How much inspection?
Excerpted from Ishikawa, Kaoru, "Introduction to Quality Control", 3A Corporation, Tokyo, 1994, pp.379-380.
- When is 100% inspection required?
- 100% inspection is needed when passing even a single defective will cause trouble, e.g., when a defect is critical and may endanger human life, or when shipping even one defective product will have a great impact either economically or from the viewpoint of credibility. One should note, however, that there is little point in carrying out 100% inspection designed to eliminate defectives completely if the product is liable to become defective during transport.
- When the product is extremely valuable, e.g., complete aircraft, ships, cranes, automobiles, etc.
- When the product's performance cannot be tested until it is assembled: in this case, 100% inspection should be carried out after assembly.
- When lots prepared for delivery include defective items, pre-delivery inspection should in principle be 100% inspection.
- When is 100% inspection advantageous?
- When 100% inspection can be carried out easily and reliably (e.g., checking whether light bulbs work) or when reliable automatic screening equipment can be used.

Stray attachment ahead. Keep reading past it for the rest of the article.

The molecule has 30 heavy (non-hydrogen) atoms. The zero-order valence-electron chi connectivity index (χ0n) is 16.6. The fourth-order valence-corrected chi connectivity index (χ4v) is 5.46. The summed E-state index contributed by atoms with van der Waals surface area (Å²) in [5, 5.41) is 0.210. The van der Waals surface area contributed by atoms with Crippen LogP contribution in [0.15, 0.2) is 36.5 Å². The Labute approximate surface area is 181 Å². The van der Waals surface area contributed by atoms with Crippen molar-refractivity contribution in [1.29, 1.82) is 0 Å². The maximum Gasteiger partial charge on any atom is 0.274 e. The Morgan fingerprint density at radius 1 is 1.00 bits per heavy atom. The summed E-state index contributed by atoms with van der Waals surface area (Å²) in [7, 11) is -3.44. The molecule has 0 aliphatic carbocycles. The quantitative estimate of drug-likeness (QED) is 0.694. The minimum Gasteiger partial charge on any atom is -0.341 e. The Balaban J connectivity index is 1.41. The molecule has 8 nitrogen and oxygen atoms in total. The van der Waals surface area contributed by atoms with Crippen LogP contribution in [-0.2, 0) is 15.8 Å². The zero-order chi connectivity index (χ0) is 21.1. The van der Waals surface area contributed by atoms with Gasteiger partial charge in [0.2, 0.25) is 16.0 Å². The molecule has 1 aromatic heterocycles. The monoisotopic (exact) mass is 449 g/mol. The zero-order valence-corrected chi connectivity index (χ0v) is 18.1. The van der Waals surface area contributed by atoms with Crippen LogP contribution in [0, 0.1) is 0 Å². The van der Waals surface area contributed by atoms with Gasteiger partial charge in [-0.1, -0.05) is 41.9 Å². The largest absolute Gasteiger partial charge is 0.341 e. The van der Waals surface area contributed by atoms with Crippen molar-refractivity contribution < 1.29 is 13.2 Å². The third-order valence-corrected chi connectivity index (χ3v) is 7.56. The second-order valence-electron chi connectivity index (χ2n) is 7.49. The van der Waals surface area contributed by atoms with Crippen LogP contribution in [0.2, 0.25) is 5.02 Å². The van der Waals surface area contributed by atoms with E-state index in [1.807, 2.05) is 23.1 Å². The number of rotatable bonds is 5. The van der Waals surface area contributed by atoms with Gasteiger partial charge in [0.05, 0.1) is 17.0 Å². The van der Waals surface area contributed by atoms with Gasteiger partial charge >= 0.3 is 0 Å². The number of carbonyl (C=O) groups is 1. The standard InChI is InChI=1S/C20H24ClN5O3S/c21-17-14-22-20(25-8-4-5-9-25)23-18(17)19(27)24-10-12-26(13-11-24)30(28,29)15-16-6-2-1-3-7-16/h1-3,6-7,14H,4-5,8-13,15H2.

- When the lot size is small and there is no economic advantage in carrying out sampling inspection.
- When the lot average percent defective is far greater than the percent defective required.
- When is sampling inspection advantageous?
- When 100% inspection is imperfect.
- When there are many characteristics to be inspected.
- When inspection costs are high.
- When it is desired to guarantee the quality of product lotsat a specified percent defective.
- When it is desired to motivate a producer to raise quality and practice quality control.
- For receiving inspections.
Purchased products should in principle either be subjected to sampling inspection or accepted without any inspection, and 100% inspection should be carried out by the supplier.
- When is sampling inspection required?
- For destructive inspection.
- For chemical analyses.
- When 100% inspection is impossible because of the sheer volume of products passing through.
- Whe the purchaser cannot rely on the supplier's quality assurance.
- When is zero inspection acceptable?
Zero inspection is only acceptable when the process is stable and in the controlled state, and:
- When it can be concluded that every characteristic of the product amply satisfies the specifications and that all products are good, e.g., when the process is in the controlled state at a process capability index Cp of 1.67 or above.
- When the lot percent defective is clearly better than the percent defective required. However, even when this is so, it is better to perform occasional inspections as a check.
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